Norman / OKC area for catfish

Dorkus

Marksman
Joined
Apr 16, 2021
Messages
55
Reaction score
94
Location
Mustang
I have always done well on the N Canadian river before Overholser. Right off 39th and fishing by the winding parts of the channel.

Good luck wherever you go
 

HoLeChit

Semper Fidelis
Supporter
Joined
Sep 26, 2014
Messages
2,084
Reaction score
1,412
Location
Oklahoma City
What I saw last year on Outdoor Oklahoma TV program was an ODW fisheries biologist out for a day of bank fishing for catfish.
The advice he gave applies to every lake in Oklahoma. It agreed with advice given to me by some fisheries biologist that were shocking Kaw lake for a survey when asking them questions.
Make sure you are where the catfish are. Every specie has a specific habitat and food sources.
Flatheads like rocky or woody areas with live fish as their main diet.
Channel cat are feeders of opportunity, bottom feeding or chasing live bait. I’ve caught them on top water lures.
Blues use old river channels in lakes like highways, coming out to feed on the flats with shad being their preferred food although they will also feed on other fish. Never caught a blue with a crawdad though.
Catfish move all over the lake at different times of the year. The old theory I grew up with was that in the summer you had to find deep holes.
In the summer, thermoclines develop in lakes from 12-20 feet depending on wind/wave action and currents. Below the thermocline there is almost no oxygen, so no fish stay there for very long.
The biologist told me to always fish the windy bank. Calm quiet coves don’t produce fish like windy banks. The waves wash the food like crawfish and small bait fish from their cover so bigger fish can feed on them.
I mainly target blue cat.
The places where the majority are caught are on flats near where the old river channel gets close to the bank or areas where sand bass are commonly caught. Those areas are hang outs for shad. You can find where the old river/creek channels run with a google search of lake maps.
Habitat and food sources are the key to finding them.
You mentioning blues being opportunity feeders reminded me of a article I read several years ago in a fishing magazine, maybe a field and stream. If I remember correctly it goes a little something like this: The Author stated that the biggest blue he ever caught was on a white and black speckled topwater frog. He was fishing in florida if I remember right, in a bit of water with lots of trees coming out of it. Said he watched herons or some other large birds in the trees, poop into the water, to which shad or some other bait fish would swarm and eat the poop. A catfish would then come up and gulp up the baitfish. He cast a white and black plastic topwater frog under a tree, it was swarmed by baitfish, and then the Blue Cat came up and gulped everything down, lure and all. It amazes me how voracious catfish can be, and how creative you can be to catch them.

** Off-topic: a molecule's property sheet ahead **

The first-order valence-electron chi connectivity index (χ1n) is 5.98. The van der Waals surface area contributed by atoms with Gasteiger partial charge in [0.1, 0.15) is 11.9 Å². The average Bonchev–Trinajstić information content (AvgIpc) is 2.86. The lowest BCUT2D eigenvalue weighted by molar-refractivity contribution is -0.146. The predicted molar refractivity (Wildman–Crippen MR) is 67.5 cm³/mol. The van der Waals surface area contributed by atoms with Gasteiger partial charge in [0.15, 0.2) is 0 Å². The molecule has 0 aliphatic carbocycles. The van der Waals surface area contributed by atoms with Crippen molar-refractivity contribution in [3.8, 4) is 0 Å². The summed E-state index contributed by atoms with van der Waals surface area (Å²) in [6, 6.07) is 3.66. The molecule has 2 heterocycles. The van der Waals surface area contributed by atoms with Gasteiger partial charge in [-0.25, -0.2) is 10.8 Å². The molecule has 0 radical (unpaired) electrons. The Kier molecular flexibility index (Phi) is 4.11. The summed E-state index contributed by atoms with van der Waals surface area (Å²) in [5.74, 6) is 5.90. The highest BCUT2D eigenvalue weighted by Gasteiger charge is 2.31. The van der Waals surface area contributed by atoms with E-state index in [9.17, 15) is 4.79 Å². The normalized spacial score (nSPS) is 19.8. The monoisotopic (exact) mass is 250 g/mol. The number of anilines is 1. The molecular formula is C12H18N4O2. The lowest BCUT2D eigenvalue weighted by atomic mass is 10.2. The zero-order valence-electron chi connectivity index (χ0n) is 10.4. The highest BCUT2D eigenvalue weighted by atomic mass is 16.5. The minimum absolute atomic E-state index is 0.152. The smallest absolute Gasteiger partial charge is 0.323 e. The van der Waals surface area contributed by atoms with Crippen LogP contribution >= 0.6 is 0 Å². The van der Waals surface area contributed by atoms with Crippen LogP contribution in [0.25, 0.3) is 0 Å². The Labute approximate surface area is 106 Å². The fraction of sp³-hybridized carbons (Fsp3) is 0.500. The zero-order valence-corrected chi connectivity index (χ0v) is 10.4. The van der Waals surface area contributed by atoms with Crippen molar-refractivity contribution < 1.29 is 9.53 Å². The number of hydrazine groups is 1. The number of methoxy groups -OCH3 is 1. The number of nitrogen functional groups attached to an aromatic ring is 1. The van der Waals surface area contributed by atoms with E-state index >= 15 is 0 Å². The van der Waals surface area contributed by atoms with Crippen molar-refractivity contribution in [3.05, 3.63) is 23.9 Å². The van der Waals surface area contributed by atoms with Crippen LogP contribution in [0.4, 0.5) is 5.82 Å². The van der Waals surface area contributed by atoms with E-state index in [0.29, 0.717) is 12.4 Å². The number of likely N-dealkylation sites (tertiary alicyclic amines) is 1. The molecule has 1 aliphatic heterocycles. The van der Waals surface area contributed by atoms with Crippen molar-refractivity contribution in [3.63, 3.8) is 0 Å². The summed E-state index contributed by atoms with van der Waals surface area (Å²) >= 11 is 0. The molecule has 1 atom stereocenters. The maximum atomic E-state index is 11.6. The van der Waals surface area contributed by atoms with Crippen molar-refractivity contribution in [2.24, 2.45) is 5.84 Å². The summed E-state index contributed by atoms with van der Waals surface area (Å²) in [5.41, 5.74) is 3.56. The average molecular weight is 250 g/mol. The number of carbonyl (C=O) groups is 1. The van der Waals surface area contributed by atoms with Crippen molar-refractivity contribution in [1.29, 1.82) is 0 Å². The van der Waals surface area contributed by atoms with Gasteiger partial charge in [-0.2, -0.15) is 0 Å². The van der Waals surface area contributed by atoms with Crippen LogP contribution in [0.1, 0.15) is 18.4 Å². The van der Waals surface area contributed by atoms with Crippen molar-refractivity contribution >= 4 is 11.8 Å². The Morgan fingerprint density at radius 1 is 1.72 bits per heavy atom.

dennishoddy

Sharpshooter
Supporter
Joined
Dec 9, 2008
Messages
73,277
Reaction score
32,609
Location
Ponca City Ok
You mentioning blues being opportunity feeders reminded me of a article I read several years ago in a fishing magazine, maybe a field and stream. If I remember correctly it goes a little something like this: The Author stated that the biggest blue he ever caught was on a white and black speckled topwater frog. He was fishing in florida if I remember right, in a bit of water with lots of trees coming out of it. Said he watched herons or some other large birds in the trees, poop into the water, to which shad or some other bait fish would swarm and eat the poop. A catfish would then come up and gulp up the baitfish. He cast a white and black plastic topwater frog under a tree, it was swarmed by baitfish, and then the Blue Cat came up and gulped everything down, lure and all. It amazes me how voracious catfish can be, and how creative you can be to catch them.
One of our members on here talked privately to me of a tree overhanging a lake where cormorants roosted and pooped. The catfish were thick under it. If there is a food source, they will come.
It’s pretty common for us to catch blues and the occasional channel on shad appearing crank baits. We troll with the crank baits for hybrids or sand bass, looking for big schools of them to toss out a bouy, go back and jig them. The cats are there feeding as well.
 
Last edited:
Top Bottom